On the other hand, in obsessive-compulsive disorder (OCD), repetitive or obsessive behaviors are triggered by negative emotional thoughts.

These thoughts generate distressing and stressful emotions within an individual's brain, creating an internal sense of needing to "neutralize" these thoughts. The rituals that follow these obsessive thoughts are not performed for self-soothing or joy but instead driven by the compelling need to alleviate the overwhelming negative thoughts or feelings.


One key differentiating factor between autism and OCD lies in the specific themes of obsessive thoughts and compulsions. 


OCD behaviors often revolve around themes unrelated to the individual's autism interests or hobbies.

Some common themes in OCD include:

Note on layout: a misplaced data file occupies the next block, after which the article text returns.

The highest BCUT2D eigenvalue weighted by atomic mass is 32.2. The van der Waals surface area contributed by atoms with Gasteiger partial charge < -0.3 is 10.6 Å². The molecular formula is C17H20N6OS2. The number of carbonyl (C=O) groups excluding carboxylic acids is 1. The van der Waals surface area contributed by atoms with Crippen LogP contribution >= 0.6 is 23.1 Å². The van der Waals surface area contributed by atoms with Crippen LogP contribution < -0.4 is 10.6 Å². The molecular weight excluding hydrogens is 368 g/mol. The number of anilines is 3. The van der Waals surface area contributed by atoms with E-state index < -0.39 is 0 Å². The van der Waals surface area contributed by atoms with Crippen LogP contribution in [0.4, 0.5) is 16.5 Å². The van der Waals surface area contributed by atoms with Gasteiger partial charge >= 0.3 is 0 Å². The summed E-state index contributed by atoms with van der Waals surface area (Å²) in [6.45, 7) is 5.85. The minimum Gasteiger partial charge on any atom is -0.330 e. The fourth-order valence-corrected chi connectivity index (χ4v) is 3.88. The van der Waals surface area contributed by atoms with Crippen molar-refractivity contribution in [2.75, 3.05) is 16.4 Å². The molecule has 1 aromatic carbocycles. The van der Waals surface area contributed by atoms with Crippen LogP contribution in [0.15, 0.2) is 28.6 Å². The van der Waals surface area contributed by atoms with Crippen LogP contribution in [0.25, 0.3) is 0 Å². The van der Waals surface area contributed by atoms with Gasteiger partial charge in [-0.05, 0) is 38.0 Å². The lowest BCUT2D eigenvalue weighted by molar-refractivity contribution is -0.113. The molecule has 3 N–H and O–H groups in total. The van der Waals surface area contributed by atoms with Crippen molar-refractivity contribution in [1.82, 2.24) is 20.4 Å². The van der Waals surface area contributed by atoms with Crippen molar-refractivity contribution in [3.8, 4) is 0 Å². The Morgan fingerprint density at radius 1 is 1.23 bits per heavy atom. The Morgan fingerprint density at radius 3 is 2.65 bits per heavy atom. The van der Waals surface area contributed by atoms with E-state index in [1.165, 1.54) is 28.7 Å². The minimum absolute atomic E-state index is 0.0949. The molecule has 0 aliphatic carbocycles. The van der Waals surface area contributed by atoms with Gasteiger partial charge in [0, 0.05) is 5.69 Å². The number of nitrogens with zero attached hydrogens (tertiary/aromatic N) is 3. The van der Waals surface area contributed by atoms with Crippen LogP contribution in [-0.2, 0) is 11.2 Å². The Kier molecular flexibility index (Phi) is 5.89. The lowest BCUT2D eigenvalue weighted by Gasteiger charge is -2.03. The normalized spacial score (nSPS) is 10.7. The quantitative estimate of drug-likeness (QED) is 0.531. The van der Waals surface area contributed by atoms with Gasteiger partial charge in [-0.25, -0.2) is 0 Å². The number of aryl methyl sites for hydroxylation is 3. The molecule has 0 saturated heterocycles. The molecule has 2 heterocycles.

• Contamination fears
  • Aggression or harm-related obsessions
  • Excessive checking rituals driven by worry
  • The need for symmetry
  • Religious or moral obsessions
  • Unwanted sexual thoughts
  • These themes reflect the distinct nature of OCD and help clinicians differentiate it from autism.


Unfortunately, the stigma surrounding OCD can prevent individuals from seeking help and treatment for the disorder. 


Many thoughts associated with OCD can be considered taboo or socially unacceptable, leading individuals to experience shame and hide their symptoms. This mirrors the concept of masking observed in autism, where individuals conceal their autistic traits in an attempt to fit into societal norms.

To accurately distinguish between autism and OCD symptoms and develop an appropriate treatment plan, it's important to work with trained professionals. By collaborating with experts in the field, parents and caregivers can better understand their child's needs and provide practical support. Trained professionals can help identify whether there is a co-occurring OCD diagnosis alongside autism and tailor interventions accordingly.


Treatment strategies for autism and OCD can vary significantly.